MBIE has introduced the Migrant Exploitation Protection Visa, which will ensure migrants can quickly leave exploitative situations and remain lawfully in New Zealand. The visa is valid for up to 6 months and will be available to those who are holding employer supported work visas, have had their report of exploitation assessed by Employment New Zealand, and have been given a Report of Exploitation Assessment Letter.
We evaluate all complaints and work with Immigration New Zealand to decide what action should be taken against the employer. This can include educating the employer or taking enforcement action against them.
We can also provide you with help, such as advice, information and connection to the support services necessary for your everyday life in New Zealand, where it is suitable.
How to make a complaint
Anyone who sees or suspects a breach of minimum employment rights can report it.
You will need to complete our online reporting form.
Or call us on 0800 200 088. Our call centre is open Monday to Friday, 8.00am to 5.30pm excluding public holidays.
Do you need a language translator?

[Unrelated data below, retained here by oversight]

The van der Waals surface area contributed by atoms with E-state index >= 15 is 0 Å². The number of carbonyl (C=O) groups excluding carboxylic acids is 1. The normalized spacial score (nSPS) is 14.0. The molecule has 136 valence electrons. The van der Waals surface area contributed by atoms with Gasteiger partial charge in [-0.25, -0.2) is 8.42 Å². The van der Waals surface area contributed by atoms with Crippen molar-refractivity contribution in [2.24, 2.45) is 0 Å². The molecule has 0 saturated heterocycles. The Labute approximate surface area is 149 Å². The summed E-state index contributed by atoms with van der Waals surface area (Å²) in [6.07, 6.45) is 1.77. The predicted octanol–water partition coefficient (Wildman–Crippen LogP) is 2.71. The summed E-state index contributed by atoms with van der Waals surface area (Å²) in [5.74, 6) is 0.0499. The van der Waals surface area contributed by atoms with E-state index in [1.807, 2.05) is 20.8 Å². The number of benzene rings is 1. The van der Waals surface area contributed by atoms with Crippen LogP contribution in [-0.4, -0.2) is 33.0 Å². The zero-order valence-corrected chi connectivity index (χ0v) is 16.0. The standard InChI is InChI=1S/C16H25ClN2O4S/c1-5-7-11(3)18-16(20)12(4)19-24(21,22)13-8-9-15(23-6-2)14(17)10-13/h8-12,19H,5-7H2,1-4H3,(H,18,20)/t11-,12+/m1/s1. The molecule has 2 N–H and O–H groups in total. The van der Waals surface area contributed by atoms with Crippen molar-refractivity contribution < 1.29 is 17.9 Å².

Call us on 0800 200 088 and say the name of the language you speak. We will connect you with an interpreter. Interpreters are available for over 180 different languages.
- 如果你需要翻译， 请致电 0800 200 088.
- Afai e te manao’mia se fa’amatala upu, valaau i le 0800 200 088.
- Kung kailangan ng tagasalin at magpapaliwanag tumawag sa 0800 200 088.
- ਜੇ ਤੁਸੀਂ ਪੰਜਾਬੀ ਵਿੱਚ ਗੱਲ ਕਰਨਾਂ ਚਹੁੰਦੇ ਹੋ ਤਾਂ ਇਸ ਨੰ: ਤੇ ਸਪੰਰਕ ਕਰੋ 0800 200 088.
Other helpful services
You can also contact one of the services below for help with employment issues.
Early Resolution Service
The Early Resolution Service within the Ministry of Business, Innovation and Employment (MBIE) helps resolve workplace issues early, quickly and informally.
Employment Mediation Services
Employment Mediation Services within MBIE is a free mediation service for any employee or employer with an employment relationship.
Citizens Advice Bureau
The Citizens Advice Bureau (CAB) provides free advice on dealing with complaints and disputes.
If you need free legal advice, you can contact Community Law.
Unions can help you with exploitation issues and help ensure you are being treated fairly. They can also negotiate with your employer on your behalf.
Crimestoppers is an independent charity that helps New Zealanders to fight crime, including migrant exploitation.
The information on this page is also available in other languages: